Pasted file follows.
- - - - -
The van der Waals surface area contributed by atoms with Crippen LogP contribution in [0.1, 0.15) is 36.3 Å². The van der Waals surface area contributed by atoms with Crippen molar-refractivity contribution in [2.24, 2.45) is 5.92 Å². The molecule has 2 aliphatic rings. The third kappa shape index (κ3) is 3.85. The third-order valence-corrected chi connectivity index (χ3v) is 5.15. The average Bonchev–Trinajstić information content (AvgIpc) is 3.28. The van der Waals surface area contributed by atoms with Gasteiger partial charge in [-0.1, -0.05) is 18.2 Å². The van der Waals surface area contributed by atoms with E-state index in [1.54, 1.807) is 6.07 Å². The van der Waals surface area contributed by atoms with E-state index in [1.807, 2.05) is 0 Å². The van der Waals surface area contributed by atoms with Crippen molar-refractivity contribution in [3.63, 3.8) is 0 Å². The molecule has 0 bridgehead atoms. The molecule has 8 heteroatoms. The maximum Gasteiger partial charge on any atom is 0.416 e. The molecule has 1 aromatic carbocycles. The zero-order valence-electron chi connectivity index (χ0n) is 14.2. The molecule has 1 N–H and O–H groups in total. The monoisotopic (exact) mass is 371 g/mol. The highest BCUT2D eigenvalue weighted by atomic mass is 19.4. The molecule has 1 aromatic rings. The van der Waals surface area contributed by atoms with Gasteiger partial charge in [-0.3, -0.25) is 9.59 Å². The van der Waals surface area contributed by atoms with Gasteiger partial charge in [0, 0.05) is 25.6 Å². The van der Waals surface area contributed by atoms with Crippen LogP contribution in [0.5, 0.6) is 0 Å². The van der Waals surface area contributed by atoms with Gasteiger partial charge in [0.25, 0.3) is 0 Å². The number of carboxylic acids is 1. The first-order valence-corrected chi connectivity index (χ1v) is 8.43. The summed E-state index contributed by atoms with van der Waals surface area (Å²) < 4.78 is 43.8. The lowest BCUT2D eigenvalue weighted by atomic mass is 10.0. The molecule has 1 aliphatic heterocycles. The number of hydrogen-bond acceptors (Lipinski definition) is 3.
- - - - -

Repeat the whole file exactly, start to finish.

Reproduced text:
The van der Waals surface area contributed by atoms with Crippen LogP contribution in [0.1, 0.15) is 36.3 Å². The van der Waals surface area contributed by atoms with Crippen molar-refractivity contribution in [2.24, 2.45) is 5.92 Å². The molecule has 2 aliphatic rings. The third kappa shape index (κ3) is 3.85. The third-order valence-corrected chi connectivity index (χ3v) is 5.15. The average Bonchev–Trinajstić information content (AvgIpc) is 3.28. The van der Waals surface area contributed by atoms with Gasteiger partial charge in [-0.1, -0.05) is 18.2 Å². The van der Waals surface area contributed by atoms with E-state index in [1.54, 1.807) is 6.07 Å². The van der Waals surface area contributed by atoms with E-state index in [1.807, 2.05) is 0 Å². The van der Waals surface area contributed by atoms with Crippen molar-refractivity contribution in [3.63, 3.8) is 0 Å². The molecule has 0 bridgehead atoms. The molecule has 8 heteroatoms. The maximum Gasteiger partial charge on any atom is 0.416 e. The molecule has 1 aromatic carbocycles. The zero-order valence-electron chi connectivity index (χ0n) is 14.2. The molecule has 1 N–H and O–H groups in total. The monoisotopic (exact) mass is 371 g/mol. The highest BCUT2D eigenvalue weighted by atomic mass is 19.4. The molecule has 1 aromatic rings. The van der Waals surface area contributed by atoms with Gasteiger partial charge in [-0.3, -0.25) is 9.59 Å². The van der Waals surface area contributed by atoms with Gasteiger partial charge in [0, 0.05) is 25.6 Å². The van der Waals surface area contributed by atoms with Crippen LogP contribution in [0.5, 0.6) is 0 Å². The van der Waals surface area contributed by atoms with Gasteiger partial charge in [0.25, 0.3) is 0 Å². The number of carboxylic acids is 1. The first-order valence-corrected chi connectivity index (χ1v) is 8.43. The summed E-state index contributed by atoms with van der Waals surface area (Å²) < 4.78 is 43.8. The lowest BCUT2D eigenvalue weighted by atomic mass is 10.0. The molecule has 1 aliphatic heterocycles. The number of hydrogen-bond acceptors (Lipinski definition) is 3.